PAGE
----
Andretti Autosport-Honda’s 2016 Indy 500 winner was one of the four drivers who tested a simulation of a hybrid system last Friday at the legendary 2.5-mile oval with the drivers running regular race boost (1.3-bar) with brief squirts of extra power (1.5-bar) to represent the expected power delivery of a KERS system discharging stored energy.
IndyCar president Jay Frye did not sound wholly convinced by the feedback, echoing the ambivalence shown by Rossi, Scott Dixon of Chip Ganassi Racing-Honda, Josef Newgarden (Team Penske-Chevrolet) and Patricio O’Ward (Arrow McLaren SP-Chevrolet).
“It’s a pretty big horsepower boost with the push to pass,” said Rossi afterward. “We’re going to have to look at it and see if it changes anything for the better or worse.
“It’s definitely different. We got that test accomplished and have some hard data to look at for the future.”
Asked outright if he felt the change would be helpful, Rossi responded, “I do not,” going on to explain that the testing that the same quartet carried out last fall at the Speedway – improving the ability of the cars to run close together through turns – had been the step forward that was required.
“I think there are always areas to improve the oval package and those areas are pretty clear and understood from all of us,” he said, “and we all had the same balance shifts and sensations. This is attempting to be a solution to the problem…
“I don’t necessarily think that what we are looking for is a power solution. There is a long list of solutions trying to improve what we have and this is just crossing one off the list. Is it good? Is it worse? Is it the same? And what can we do to adjust it for the future?
“Everything that we found in the November test from the aerodynamic side that was a positive was already on the cars today. So that package that we adjusted for 2021 already exists. What we had here is what we’ll race in May.
Six-time and reigning IndyCar champion Dixon said there was “loads of difference” to the cars running 1.5-bar boost in a pack.
He went on: “It’s a lot of power and some of the durations are quite long. It was 10 seconds of 20 kPa (0.2-bar). I don’t know what that is, maybe 50, 60 or 70 horsepower.
“Especially in car that’s trimmed out, your average lap speed will jump by a couple of miles per hour. You know, the tow is still very strong here. I think we’re still trying to figure out what areas need to be worked on and I don’t necessarily think it’s the acceleration of the car on the straight… I think for me, it’s more a function of how it gets through the corner, how close you can run and how the dirty air affects the front of the car. That for me is a bit of a standout.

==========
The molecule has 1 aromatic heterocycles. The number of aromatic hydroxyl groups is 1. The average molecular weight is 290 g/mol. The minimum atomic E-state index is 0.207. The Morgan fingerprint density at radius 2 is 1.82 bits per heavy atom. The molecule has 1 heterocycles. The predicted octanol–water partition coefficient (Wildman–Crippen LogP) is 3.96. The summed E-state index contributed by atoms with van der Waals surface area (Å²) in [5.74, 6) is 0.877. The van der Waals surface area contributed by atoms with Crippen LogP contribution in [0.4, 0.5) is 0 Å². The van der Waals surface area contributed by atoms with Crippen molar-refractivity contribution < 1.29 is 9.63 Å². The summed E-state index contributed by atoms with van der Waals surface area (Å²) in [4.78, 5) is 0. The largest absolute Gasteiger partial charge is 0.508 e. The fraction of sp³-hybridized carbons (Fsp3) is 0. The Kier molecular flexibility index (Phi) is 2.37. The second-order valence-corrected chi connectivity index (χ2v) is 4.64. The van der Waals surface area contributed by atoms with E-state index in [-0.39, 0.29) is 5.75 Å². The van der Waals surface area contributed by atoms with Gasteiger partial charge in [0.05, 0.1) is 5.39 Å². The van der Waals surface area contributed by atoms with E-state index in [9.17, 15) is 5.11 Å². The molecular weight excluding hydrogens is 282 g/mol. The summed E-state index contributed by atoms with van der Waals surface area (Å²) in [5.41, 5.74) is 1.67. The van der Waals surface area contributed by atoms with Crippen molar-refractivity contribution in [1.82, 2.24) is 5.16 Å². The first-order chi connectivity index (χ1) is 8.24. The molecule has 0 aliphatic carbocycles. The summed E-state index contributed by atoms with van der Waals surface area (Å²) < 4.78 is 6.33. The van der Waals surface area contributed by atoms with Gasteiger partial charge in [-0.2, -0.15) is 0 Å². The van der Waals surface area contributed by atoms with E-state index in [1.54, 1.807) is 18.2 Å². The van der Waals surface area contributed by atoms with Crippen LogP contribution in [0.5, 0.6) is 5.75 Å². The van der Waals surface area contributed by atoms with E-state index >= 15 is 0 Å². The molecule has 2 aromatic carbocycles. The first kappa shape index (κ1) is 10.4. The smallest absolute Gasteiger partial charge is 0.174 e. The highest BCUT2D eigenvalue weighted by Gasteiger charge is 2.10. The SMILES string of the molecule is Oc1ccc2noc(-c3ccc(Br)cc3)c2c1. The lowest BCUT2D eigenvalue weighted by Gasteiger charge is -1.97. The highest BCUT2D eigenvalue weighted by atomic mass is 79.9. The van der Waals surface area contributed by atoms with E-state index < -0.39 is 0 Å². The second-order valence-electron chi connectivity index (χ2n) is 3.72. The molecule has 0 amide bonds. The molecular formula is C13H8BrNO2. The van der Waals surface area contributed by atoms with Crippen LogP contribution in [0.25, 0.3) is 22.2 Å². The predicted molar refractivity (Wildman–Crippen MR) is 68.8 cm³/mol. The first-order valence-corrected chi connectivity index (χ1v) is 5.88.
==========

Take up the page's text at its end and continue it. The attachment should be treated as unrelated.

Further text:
“It was good to just run through those options and see how we can apply it. I think it’s an easy application on road and street [courses] once we get to hybrids.
“It’s just trying to figure out what applies for ovals, especially a superspeedway. I don’t think a short oval [would be] too much of a drama.”
O’Ward stated: “We’re just trying to find a path of where to continue looking to make the racing better. We tried different boost pressures. We tried long stints.
“The car really changes from lap five to lap 20. The car behaves so different depending on whether it is a 15 car train, a five car train or a two car train. We only had four. So, we got some feedback, but we still are missing some because we don’t have everybody here.”
“I think we got a sense of direction on where we need to improve things and where to look. I think we found something that might work – but there is still some work that needs to be done to make it good enough to be capable of being used in the races.
“Not just for speedways. I think it is something that might work on short ovals like Gateway where the racing is really tough.
“At the end of the day we want to make the show better for the fans. I think we’re heading in a good direction.”
Two-time champion Newgarden pointed out that the hybrid system’s power boost doesn’t have to be as was tested last Friday, commenting: “The horsepower bump is tunable. You can raise the boost up or down, so that makes it very adjustable.
“We ran through a couple of scenarios, a couple of configurations. There was definitely a noticeable [between] the configurations. It’s a matter of preference in tuning what option is best for the drivers. If you want to run a system like that, it’s a matter of what’s the right configuration to give to the field.
“I think that’s the type of info we were trying to arm IndyCar with. Now it will be up to them to dissect the information and see what we do in the future.”
– additional reporting, Steve Wittich, Trackside Online
Alexander Rossi, Andretti Autosport Honda, Scott Dixon, Chip Ganassi Racing Honda, Josef Newgarden, Team Penske Chevrolet
Photo by: IndyCar Series
Patricio O’Ward, Arrow McLaren SP Chevrolet
Photo by: IndyCar Series